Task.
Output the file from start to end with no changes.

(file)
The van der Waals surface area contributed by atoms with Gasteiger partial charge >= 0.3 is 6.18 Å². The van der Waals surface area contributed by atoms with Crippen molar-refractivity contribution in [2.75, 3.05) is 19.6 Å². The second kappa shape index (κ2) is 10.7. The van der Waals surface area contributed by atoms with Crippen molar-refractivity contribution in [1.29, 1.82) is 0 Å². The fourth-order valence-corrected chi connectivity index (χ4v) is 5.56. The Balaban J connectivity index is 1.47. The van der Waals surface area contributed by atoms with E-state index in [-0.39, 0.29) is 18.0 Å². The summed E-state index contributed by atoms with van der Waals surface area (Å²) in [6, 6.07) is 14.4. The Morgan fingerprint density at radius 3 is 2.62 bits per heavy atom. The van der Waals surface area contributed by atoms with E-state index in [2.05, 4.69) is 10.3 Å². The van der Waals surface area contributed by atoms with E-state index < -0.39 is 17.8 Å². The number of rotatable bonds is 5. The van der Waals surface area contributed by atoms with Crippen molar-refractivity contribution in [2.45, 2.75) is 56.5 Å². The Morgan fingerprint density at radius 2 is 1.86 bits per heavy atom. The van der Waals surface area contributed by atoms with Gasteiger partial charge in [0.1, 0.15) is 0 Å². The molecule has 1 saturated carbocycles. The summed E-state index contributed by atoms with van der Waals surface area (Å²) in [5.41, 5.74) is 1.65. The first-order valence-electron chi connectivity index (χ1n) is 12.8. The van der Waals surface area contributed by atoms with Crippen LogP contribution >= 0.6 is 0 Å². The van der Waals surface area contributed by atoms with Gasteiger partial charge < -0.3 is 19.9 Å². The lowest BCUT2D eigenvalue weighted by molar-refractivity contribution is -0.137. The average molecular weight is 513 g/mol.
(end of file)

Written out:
The van der Waals surface area contributed by atoms with Gasteiger partial charge >= 0.3 is 6.18 Å². The van der Waals surface area contributed by atoms with Crippen molar-refractivity contribution in [2.75, 3.05) is 19.6 Å². The second kappa shape index (κ2) is 10.7. The van der Waals surface area contributed by atoms with Crippen molar-refractivity contribution in [1.29, 1.82) is 0 Å². The fourth-order valence-corrected chi connectivity index (χ4v) is 5.56. The Balaban J connectivity index is 1.47. The van der Waals surface area contributed by atoms with E-state index in [-0.39, 0.29) is 18.0 Å². The summed E-state index contributed by atoms with van der Waals surface area (Å²) in [6, 6.07) is 14.4. The Morgan fingerprint density at radius 3 is 2.62 bits per heavy atom. The van der Waals surface area contributed by atoms with E-state index in [2.05, 4.69) is 10.3 Å². The van der Waals surface area contributed by atoms with E-state index < -0.39 is 17.8 Å². The number of rotatable bonds is 5. The van der Waals surface area contributed by atoms with Crippen molar-refractivity contribution in [2.45, 2.75) is 56.5 Å². The Morgan fingerprint density at radius 2 is 1.86 bits per heavy atom. The van der Waals surface area contributed by atoms with Gasteiger partial charge in [0.1, 0.15) is 0 Å². The molecule has 1 saturated carbocycles. The summed E-state index contributed by atoms with van der Waals surface area (Å²) in [5.41, 5.74) is 1.65. The first-order valence-electron chi connectivity index (χ1n) is 12.8. The van der Waals surface area contributed by atoms with Crippen LogP contribution >= 0.6 is 0 Å². The van der Waals surface area contributed by atoms with Gasteiger partial charge < -0.3 is 19.9 Å². The lowest BCUT2D eigenvalue weighted by molar-refractivity contribution is -0.137. The average molecular weight is 513 g/mol.